Donkley Poker Tournament--A mega? part II

I was extolling the virtues of amassing big chip stacks to go the final table of a tournament with to lessen your disadvantage when playing 8 more skilled players. Or the Darvin Moon formula. You can do that a couple of ways, by taking more risks than your opponents and letting chance be more of a factor (thus lessening your disadvantage because there is less opportunity for you to be outplayed), or by getting big hands and getting them to hold (Darvin Moon did both).

You can control one of those strategies and the other is up to the fate of the cards that are about to be pitched. The same is true but in the reverse for a mega. If you are a skilled player (with enough chips that blinds aren't a factor) why agree to take coin-flips and get entrenched in hands with lesser players when you don't have to win all the chips? Your poker strategy should exploit your advantage not minimize it.

Chris Ferguson won the World Series of Poker Main Event over TJ Cloutier in heads up action. TJ, was, and is one of the biggest money winners in tournament poker. At that time Chris Ferguson was relatively new to the game, disguising his geeky persona under a Jesus beard, and Ferguson knew enough to know he was out classed. Jesus made it a strategy to get the chips in and to give TJ less a chance to outplay him.

He can even support the efficacy of this "leaving it to randomness" strategy with raw numbers as he did to Phil Gordon (who related this story on ESPN's poker podcast). TJ wanted to play as many hands as possible and extend the match and give Jesus opportunity to hang himself but Jesus didn't let that happen.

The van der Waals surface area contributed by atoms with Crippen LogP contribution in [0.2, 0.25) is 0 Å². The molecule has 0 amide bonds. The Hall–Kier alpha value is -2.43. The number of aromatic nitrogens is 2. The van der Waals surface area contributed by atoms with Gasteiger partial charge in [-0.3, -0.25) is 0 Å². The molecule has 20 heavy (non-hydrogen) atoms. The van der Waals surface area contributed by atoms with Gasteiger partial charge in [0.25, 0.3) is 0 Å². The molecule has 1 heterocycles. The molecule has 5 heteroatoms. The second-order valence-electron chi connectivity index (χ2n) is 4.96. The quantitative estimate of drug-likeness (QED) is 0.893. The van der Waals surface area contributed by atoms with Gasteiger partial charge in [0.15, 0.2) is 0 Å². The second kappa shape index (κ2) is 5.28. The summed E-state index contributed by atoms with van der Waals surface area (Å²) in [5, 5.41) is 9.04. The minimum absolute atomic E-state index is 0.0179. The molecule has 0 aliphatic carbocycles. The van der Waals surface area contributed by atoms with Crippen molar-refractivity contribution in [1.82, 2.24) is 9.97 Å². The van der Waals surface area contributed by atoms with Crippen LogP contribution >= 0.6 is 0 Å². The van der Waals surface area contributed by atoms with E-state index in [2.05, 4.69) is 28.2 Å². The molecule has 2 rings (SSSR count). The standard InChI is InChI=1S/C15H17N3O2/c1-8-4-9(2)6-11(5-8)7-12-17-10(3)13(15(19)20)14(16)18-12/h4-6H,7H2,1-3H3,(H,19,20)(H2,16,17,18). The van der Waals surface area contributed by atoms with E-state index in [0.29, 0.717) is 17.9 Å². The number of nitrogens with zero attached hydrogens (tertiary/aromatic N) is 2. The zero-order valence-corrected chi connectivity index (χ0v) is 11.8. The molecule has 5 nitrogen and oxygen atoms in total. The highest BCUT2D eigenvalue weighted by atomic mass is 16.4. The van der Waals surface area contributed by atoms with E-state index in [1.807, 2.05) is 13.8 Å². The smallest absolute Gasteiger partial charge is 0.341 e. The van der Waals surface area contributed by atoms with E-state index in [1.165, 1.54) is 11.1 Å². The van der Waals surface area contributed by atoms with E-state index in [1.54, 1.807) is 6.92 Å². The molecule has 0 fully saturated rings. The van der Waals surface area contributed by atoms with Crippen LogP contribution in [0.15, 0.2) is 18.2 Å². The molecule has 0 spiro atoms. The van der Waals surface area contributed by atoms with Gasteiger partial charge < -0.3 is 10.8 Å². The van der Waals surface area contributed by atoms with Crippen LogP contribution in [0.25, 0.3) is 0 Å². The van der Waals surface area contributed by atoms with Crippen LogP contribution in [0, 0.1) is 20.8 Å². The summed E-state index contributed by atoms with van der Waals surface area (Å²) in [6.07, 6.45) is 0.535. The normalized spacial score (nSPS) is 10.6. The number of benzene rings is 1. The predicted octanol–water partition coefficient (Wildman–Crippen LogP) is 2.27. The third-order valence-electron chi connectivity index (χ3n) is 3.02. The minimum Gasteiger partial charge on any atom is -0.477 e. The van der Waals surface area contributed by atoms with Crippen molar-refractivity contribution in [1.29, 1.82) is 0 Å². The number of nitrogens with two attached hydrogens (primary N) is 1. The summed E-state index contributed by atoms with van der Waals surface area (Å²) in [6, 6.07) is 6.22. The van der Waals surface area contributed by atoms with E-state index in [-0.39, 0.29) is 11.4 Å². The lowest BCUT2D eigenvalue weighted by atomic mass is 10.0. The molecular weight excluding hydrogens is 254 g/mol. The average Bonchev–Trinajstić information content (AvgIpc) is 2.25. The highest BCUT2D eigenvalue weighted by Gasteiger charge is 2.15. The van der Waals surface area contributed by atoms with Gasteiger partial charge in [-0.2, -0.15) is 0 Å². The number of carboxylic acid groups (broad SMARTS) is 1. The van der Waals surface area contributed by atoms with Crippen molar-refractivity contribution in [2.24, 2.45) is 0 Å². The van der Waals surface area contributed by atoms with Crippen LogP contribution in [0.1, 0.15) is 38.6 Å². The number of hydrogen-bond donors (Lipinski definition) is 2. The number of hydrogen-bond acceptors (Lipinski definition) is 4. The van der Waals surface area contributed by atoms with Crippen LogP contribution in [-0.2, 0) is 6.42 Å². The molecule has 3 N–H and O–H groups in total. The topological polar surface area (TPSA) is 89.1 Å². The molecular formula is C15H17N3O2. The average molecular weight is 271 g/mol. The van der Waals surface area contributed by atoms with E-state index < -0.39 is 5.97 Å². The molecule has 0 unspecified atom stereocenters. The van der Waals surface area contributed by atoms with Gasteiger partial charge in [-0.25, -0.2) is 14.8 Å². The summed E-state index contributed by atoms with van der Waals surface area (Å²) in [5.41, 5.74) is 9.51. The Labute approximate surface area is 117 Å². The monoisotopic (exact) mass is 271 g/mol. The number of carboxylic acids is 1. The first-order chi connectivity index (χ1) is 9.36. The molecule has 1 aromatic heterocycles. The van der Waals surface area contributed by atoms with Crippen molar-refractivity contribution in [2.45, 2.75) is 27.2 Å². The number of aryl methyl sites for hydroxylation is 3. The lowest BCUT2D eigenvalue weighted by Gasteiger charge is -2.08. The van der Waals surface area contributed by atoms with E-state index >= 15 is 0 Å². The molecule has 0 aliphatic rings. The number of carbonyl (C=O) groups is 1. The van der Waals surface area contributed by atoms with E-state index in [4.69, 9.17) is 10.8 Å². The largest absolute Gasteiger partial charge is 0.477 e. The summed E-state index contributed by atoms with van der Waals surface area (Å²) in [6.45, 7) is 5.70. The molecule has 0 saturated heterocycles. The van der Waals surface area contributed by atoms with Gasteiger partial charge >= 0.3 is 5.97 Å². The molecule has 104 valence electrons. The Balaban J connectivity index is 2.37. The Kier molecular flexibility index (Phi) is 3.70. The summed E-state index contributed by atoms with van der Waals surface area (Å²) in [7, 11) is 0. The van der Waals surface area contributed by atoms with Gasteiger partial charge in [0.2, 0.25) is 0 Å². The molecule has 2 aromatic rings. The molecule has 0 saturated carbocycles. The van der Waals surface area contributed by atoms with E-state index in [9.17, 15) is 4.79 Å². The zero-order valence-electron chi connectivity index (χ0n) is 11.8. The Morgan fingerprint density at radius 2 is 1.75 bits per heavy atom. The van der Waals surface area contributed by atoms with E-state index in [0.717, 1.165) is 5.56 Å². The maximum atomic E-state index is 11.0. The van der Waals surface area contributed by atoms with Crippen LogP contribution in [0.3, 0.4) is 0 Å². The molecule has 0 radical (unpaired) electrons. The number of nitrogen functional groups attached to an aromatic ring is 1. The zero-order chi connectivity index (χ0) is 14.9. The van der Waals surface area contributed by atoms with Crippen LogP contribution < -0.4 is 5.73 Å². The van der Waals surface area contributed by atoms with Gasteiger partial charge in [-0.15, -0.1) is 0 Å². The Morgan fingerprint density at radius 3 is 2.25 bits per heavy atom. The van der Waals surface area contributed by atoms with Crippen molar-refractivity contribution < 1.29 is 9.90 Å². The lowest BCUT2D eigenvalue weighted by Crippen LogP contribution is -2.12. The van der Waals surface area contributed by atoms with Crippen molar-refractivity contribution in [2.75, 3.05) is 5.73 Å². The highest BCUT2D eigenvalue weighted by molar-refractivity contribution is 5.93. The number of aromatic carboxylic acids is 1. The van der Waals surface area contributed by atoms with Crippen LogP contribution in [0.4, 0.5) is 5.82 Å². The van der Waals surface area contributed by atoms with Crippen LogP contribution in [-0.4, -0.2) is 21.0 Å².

This is even more true in a mega, where a good player will have opportunity to exploit a lot of bad players and do enough to make the money. The inexperienced players will blow up on the bubble and make bad decisions that almost mandate a coast to the money type strategy.

I've basically been comparing the Donkley to a mega, because it kind of is. In the Donkley a chop is never far away. When the tournament is full and the final table congregates the blinds and antes are usually so high it is in the final 10's best interests to chop it up, as they did on Veterans Day where each player walked away with 10x his buy-in.

On days where the tournament isn't full, the chop may take until there are 7 or 5 players left. Usually, it isn't the number of players it's the escalating blinds (the 10k 20k level) that determines the when the chop is in play.

However, despite some maneuvering to negotiate for a bigger piece of the chop I advocate a mega satellite strategy for the Donkley. There will be plenty of players making mistakes that you don’t have to push your chips to the middle on a coin flip. You will find plenty of opportunities to outplay somebody after a flop and patience is king. Protect your chips, and survive until the chop.


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